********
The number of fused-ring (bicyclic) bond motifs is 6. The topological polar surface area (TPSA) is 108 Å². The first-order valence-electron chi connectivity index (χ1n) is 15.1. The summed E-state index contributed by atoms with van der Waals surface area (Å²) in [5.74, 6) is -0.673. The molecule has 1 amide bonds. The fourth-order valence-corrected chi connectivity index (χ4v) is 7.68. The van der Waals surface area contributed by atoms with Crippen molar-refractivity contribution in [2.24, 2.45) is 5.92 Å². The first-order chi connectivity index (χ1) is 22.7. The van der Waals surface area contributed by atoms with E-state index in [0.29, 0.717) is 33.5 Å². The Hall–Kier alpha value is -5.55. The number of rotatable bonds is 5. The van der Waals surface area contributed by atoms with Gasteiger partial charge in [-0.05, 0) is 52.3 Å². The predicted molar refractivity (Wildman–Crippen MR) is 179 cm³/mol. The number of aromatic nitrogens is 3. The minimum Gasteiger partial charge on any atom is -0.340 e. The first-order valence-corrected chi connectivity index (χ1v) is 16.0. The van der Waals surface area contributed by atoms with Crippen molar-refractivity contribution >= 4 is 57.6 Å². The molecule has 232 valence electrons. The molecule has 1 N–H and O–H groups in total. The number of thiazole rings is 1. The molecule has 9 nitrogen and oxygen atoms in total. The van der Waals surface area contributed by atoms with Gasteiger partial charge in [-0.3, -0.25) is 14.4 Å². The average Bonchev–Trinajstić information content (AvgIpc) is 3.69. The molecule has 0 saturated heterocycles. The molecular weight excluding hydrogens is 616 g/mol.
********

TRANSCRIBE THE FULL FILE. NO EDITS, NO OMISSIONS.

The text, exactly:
The number of fused-ring (bicyclic) bond motifs is 6. The topological polar surface area (TPSA) is 108 Å². The first-order valence-electron chi connectivity index (χ1n) is 15.1. The summed E-state index contributed by atoms with van der Waals surface area (Å²) in [5.74, 6) is -0.673. The molecule has 1 amide bonds. The fourth-order valence-corrected chi connectivity index (χ4v) is 7.68. The van der Waals surface area contributed by atoms with Crippen molar-refractivity contribution in [2.24, 2.45) is 5.92 Å². The first-order chi connectivity index (χ1) is 22.7. The van der Waals surface area contributed by atoms with E-state index in [0.29, 0.717) is 33.5 Å². The Hall–Kier alpha value is -5.55. The number of rotatable bonds is 5. The van der Waals surface area contributed by atoms with Gasteiger partial charge in [-0.05, 0) is 52.3 Å². The predicted molar refractivity (Wildman–Crippen MR) is 179 cm³/mol. The number of aromatic nitrogens is 3. The minimum Gasteiger partial charge on any atom is -0.340 e. The first-order valence-corrected chi connectivity index (χ1v) is 16.0. The van der Waals surface area contributed by atoms with Crippen molar-refractivity contribution >= 4 is 57.6 Å². The molecule has 232 valence electrons. The molecule has 1 N–H and O–H groups in total. The number of thiazole rings is 1. The molecule has 9 nitrogen and oxygen atoms in total. The van der Waals surface area contributed by atoms with Gasteiger partial charge in [-0.3, -0.25) is 14.4 Å². The average Bonchev–Trinajstić information content (AvgIpc) is 3.69. The molecule has 0 saturated heterocycles. The molecular weight excluding hydrogens is 616 g/mol.